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PASADENA – Betty White kicked off the semiannual Television Critics Association confab Wednesday morning with a few well-placed zingers.
The star of TV Land’s rust-belt cougar sitcom Hot in Cleveland, has become a media darling, snagging a SAG nomination and helping propel the show to TV Land’s most-watched original series in network history.
Along the way, the prolific White has become somewhat ubiquitous, hosting Saturday Night Live (after a Facebook fan campaign) and doing a myriad of guest turns (NBC’s Community, ABC’s The Middle).
“It’s hard for me to say no to a job because you spend your career thinking if you say no to a job they’ll never offer you another one,” explained White. “My mother taught me to say no as a girl. But I’m trying to cut down, I really am.”
Appearing on the dais with her were Cleveland costars Valerie Bertinelli, Wendie Malick, Jane Leeves and executive producer and head writer Suzanne Martin, White fielded the bulk of the questions from reporters.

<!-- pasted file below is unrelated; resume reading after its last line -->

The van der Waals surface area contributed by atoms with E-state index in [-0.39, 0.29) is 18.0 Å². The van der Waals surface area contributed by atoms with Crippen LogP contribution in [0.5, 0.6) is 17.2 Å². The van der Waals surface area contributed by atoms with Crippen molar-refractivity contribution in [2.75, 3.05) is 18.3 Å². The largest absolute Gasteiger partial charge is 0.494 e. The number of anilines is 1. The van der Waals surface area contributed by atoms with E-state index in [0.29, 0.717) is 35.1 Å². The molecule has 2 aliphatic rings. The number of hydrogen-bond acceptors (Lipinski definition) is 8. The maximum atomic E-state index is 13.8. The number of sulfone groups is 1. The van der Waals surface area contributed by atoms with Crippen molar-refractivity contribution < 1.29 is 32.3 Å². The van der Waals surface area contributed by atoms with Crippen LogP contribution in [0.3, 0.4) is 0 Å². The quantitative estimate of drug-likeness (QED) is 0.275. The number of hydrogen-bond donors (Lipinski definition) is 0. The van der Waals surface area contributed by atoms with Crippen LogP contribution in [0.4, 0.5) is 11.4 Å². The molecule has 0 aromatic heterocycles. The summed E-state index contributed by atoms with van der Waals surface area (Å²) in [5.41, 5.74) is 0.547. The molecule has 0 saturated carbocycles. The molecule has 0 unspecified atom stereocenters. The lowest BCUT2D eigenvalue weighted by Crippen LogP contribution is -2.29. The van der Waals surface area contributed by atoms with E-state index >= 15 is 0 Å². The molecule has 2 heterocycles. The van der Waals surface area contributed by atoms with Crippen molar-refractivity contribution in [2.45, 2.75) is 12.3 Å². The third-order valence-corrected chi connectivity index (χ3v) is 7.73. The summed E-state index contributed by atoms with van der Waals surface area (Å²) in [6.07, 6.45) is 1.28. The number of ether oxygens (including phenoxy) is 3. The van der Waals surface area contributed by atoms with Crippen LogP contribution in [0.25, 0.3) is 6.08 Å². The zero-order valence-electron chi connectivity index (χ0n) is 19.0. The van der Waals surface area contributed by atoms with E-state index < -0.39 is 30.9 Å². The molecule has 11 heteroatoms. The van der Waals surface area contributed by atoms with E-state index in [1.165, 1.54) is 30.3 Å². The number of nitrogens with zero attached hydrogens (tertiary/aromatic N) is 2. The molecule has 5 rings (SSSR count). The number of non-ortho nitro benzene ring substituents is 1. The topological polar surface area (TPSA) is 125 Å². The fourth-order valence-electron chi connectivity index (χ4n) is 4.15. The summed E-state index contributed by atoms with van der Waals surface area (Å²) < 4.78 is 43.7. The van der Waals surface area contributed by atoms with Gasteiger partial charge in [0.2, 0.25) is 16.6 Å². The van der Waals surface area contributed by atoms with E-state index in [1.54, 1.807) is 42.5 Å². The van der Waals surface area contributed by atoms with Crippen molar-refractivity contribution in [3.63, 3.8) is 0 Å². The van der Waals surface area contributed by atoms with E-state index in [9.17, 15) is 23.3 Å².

“What is this Betty White business,” she said. “This is so silly. You’ve had an overdose of me. I think I’m going to go away for a while.”
In fact, the second season of Hot in Cleveland bows Jan. 19 and marks the on-screen reunion of White and Mary Tyler Moore, who guest stars in the season opener.
White, who turns 89 on Jan. 17, said she and Moore, who haven’t worked together since The Mary Tyler Moore Show, have remained friends. But they don’t see each other as much she would like since Moore lives in New York City and White resides in Los Angeles.
“We haven’t worked together in 33 years so it was great fun,” said White adding that Moore is “a dynamite lady.”
“It was a great reunion.”
The second season of Cleveland will also feature another familiar face of a certain vintage. Susan Lucci and other characters from ABC’s daytime soap All My Children will appear on the TV Land comedy in a three-episode cross-over event Feb. 16 and 23 on Hot In Cleveland and Feb. 24 on All My Children.
Lucci will play herself in the Cleveland episodes, continuing last season’s storyline that established her as Malick’s character’s archenemies.
The show’s status as a runaway cable hit and White’s own stature as something of a national treasure has had a rejuvenating effect on the entire cast of Hot In Cleveland, all veteran sitcom actresses. Malick, 60, observed that fans of the show are constantly approaching her.
“That’s one of the greatest things about this job,” she said, adding a common refrain is: “Thank you for making me laugh last night.”
To which White quipped: “And what time did he go home?”
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